Do it yourself dehumidifiers

Updated March 20, 2018

The humid heat of summer provides an ideal environment for the growth of mould and mildew. An electric dehumidifier can help reduce moisture, but it has two disadvantages -- it uses energy and placing one in a room may not help with cupboards, especially if the doors are closed. There are two methods for making your own homemade dehumidifiers from materials you probably have around the house. They don't use electricity, are unobtrusive and can even purify the air while also removing moisture.

Drill three or four holes in the bottom of a yoghurt container.

Cut a round piece of fibreglass screen that will cover the bottom of the container. Drop the screen in and push it down to the bottom. Cut another round piece of screen that will fit around the top of a second container with about a 2.5 cm (1 inch) overlap, and then secure it to the container with an elastic band.

Fill the first container with granulated rock salt -- the type that is used for melting ice on roads. Place the second container in the corner of a cupboard or wardrobe and put the one with the rock salt on top of it. The salt will condense moisture in the air and turn it to water, which will drip into the bottom container. Empty the bottom container at regular intervals.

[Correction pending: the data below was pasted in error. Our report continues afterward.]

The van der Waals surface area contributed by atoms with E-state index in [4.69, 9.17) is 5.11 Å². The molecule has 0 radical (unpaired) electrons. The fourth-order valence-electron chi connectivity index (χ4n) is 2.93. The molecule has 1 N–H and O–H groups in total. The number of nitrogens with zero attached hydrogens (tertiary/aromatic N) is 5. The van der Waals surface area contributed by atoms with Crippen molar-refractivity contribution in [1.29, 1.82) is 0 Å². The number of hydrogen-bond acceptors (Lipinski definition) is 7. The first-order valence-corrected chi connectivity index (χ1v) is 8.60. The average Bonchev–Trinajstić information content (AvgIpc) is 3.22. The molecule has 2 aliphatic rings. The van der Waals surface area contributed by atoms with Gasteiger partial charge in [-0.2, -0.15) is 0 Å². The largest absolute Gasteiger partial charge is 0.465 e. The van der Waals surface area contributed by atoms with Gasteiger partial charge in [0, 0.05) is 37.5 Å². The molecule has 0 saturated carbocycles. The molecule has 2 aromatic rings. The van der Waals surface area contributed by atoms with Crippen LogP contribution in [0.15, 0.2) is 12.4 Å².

Fill a third yoghurt container with charcoal to make a dehumidifier that will purify the air as it sucks moisture out of it. Drill several 1.25 cm (1/2 inch) holes in the lid, put the lid on the container and position it in a strategic place. Replace the charcoal once every few months -- more often if it is especially humid.


Increase the effectiveness of your dehumidifier by using a desiccant such as silica gel instead of salt or charcoal.


Protect the container of salt from tipping over. Salt is corrosive and may damage your floor or carpet if left for an extended period.

Things You'll Need

  • Three 1 litre (1 quart) plastic yoghurt containers
  • One plastic yoghurt container lid
  • Drill
  • 1.25 cm (1/2 inch) drill bit
  • Fibreglass screen
  • Scissors
  • Elastic band
  • Rock salt
  • Charcoal
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About the Author

Chris Deziel has a bachelor's degree in physics and a master's degree in humanities. Besides having an abiding interest in popular science, Deziel has been active in the building and home design trades since 1975. As a landscape builder, he helped establish two gardening companies.